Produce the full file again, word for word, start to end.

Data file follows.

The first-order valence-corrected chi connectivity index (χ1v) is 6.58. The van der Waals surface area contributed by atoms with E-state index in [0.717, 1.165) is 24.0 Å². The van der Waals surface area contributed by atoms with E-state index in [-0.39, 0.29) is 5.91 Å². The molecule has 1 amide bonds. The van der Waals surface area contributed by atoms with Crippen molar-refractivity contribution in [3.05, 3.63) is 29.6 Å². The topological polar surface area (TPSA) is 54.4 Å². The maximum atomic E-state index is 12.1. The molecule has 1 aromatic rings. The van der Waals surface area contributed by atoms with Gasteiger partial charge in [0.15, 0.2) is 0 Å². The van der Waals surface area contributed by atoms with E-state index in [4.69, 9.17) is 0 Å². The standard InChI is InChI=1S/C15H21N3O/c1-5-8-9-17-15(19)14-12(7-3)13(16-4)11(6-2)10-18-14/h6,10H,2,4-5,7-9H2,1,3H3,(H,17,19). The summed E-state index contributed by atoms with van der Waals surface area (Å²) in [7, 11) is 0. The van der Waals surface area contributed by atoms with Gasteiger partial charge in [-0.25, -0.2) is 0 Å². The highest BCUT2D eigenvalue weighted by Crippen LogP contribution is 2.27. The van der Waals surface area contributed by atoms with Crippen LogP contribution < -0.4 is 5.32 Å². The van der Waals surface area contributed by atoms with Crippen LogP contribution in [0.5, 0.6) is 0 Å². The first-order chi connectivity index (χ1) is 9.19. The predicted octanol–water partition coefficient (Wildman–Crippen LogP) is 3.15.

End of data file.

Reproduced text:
The first-order valence-corrected chi connectivity index (χ1v) is 6.58. The van der Waals surface area contributed by atoms with E-state index in [0.717, 1.165) is 24.0 Å². The van der Waals surface area contributed by atoms with E-state index in [-0.39, 0.29) is 5.91 Å². The molecule has 1 amide bonds. The van der Waals surface area contributed by atoms with Crippen molar-refractivity contribution in [3.05, 3.63) is 29.6 Å². The topological polar surface area (TPSA) is 54.4 Å². The maximum atomic E-state index is 12.1. The molecule has 1 aromatic rings. The van der Waals surface area contributed by atoms with Gasteiger partial charge in [0.15, 0.2) is 0 Å². The van der Waals surface area contributed by atoms with E-state index in [4.69, 9.17) is 0 Å². The standard InChI is InChI=1S/C15H21N3O/c1-5-8-9-17-15(19)14-12(7-3)13(16-4)11(6-2)10-18-14/h6,10H,2,4-5,7-9H2,1,3H3,(H,17,19). The summed E-state index contributed by atoms with van der Waals surface area (Å²) in [7, 11) is 0. The van der Waals surface area contributed by atoms with Gasteiger partial charge in [-0.25, -0.2) is 0 Å². The highest BCUT2D eigenvalue weighted by Crippen LogP contribution is 2.27. The van der Waals surface area contributed by atoms with Crippen LogP contribution < -0.4 is 5.32 Å². The van der Waals surface area contributed by atoms with Crippen LogP contribution in [0.5, 0.6) is 0 Å². The first-order chi connectivity index (χ1) is 9.19. The predicted octanol–water partition coefficient (Wildman–Crippen LogP) is 3.15.